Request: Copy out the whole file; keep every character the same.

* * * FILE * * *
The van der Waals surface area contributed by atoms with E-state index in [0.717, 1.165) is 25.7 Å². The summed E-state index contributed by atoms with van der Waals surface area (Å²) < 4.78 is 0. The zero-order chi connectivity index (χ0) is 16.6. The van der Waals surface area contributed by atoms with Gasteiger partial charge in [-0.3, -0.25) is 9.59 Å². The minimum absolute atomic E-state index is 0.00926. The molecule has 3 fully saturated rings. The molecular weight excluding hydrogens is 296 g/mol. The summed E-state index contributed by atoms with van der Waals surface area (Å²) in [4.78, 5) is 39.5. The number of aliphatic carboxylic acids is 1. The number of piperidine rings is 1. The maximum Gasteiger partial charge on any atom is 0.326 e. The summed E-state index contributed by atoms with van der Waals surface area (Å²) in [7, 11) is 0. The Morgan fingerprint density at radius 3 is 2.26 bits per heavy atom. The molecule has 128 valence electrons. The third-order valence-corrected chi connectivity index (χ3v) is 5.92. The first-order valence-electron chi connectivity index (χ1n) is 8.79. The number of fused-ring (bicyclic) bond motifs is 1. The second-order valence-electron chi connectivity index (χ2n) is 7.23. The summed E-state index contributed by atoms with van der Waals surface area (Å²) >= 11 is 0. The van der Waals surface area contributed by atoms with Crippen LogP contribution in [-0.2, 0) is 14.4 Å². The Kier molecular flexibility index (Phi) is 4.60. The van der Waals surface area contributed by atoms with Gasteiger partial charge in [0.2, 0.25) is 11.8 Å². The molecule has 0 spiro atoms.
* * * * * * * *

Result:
The van der Waals surface area contributed by atoms with E-state index in [0.717, 1.165) is 25.7 Å². The summed E-state index contributed by atoms with van der Waals surface area (Å²) < 4.78 is 0. The zero-order chi connectivity index (χ0) is 16.6. The van der Waals surface area contributed by atoms with Gasteiger partial charge in [-0.3, -0.25) is 9.59 Å². The minimum absolute atomic E-state index is 0.00926. The molecule has 3 fully saturated rings. The molecular weight excluding hydrogens is 296 g/mol. The summed E-state index contributed by atoms with van der Waals surface area (Å²) in [4.78, 5) is 39.5. The number of aliphatic carboxylic acids is 1. The number of piperidine rings is 1. The maximum Gasteiger partial charge on any atom is 0.326 e. The summed E-state index contributed by atoms with van der Waals surface area (Å²) in [7, 11) is 0. The Morgan fingerprint density at radius 3 is 2.26 bits per heavy atom. The molecule has 128 valence electrons. The third-order valence-corrected chi connectivity index (χ3v) is 5.92. The first-order valence-electron chi connectivity index (χ1n) is 8.79. The number of fused-ring (bicyclic) bond motifs is 1. The second-order valence-electron chi connectivity index (χ2n) is 7.23. The summed E-state index contributed by atoms with van der Waals surface area (Å²) >= 11 is 0. The van der Waals surface area contributed by atoms with Crippen LogP contribution in [-0.2, 0) is 14.4 Å². The Kier molecular flexibility index (Phi) is 4.60. The van der Waals surface area contributed by atoms with Gasteiger partial charge in [0.2, 0.25) is 11.8 Å². The molecule has 0 spiro atoms.